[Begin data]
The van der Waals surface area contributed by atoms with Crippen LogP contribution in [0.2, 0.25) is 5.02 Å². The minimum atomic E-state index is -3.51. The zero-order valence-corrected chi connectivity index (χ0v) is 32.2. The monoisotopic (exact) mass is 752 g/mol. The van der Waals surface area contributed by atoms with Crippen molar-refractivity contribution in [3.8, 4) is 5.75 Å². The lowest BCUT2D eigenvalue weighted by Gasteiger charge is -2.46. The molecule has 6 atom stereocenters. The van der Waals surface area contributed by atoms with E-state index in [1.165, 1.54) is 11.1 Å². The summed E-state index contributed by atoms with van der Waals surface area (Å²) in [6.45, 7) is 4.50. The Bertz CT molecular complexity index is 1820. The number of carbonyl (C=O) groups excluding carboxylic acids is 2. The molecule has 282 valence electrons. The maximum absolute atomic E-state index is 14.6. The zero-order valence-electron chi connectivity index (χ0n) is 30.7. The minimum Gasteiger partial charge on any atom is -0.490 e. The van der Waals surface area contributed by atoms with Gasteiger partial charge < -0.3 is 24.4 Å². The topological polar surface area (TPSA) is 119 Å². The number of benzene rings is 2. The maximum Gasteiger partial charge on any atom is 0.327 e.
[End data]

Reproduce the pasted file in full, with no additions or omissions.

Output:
The van der Waals surface area contributed by atoms with Crippen LogP contribution in [0.2, 0.25) is 5.02 Å². The minimum atomic E-state index is -3.51. The zero-order valence-corrected chi connectivity index (χ0v) is 32.2. The monoisotopic (exact) mass is 752 g/mol. The van der Waals surface area contributed by atoms with Crippen molar-refractivity contribution in [3.8, 4) is 5.75 Å². The lowest BCUT2D eigenvalue weighted by Gasteiger charge is -2.46. The molecule has 6 atom stereocenters. The van der Waals surface area contributed by atoms with E-state index in [1.165, 1.54) is 11.1 Å². The summed E-state index contributed by atoms with van der Waals surface area (Å²) in [6.45, 7) is 4.50. The Bertz CT molecular complexity index is 1820. The number of carbonyl (C=O) groups excluding carboxylic acids is 2. The molecule has 282 valence electrons. The maximum absolute atomic E-state index is 14.6. The zero-order valence-electron chi connectivity index (χ0n) is 30.7. The minimum Gasteiger partial charge on any atom is -0.490 e. The van der Waals surface area contributed by atoms with Gasteiger partial charge < -0.3 is 24.4 Å². The topological polar surface area (TPSA) is 119 Å². The number of benzene rings is 2. The maximum Gasteiger partial charge on any atom is 0.327 e.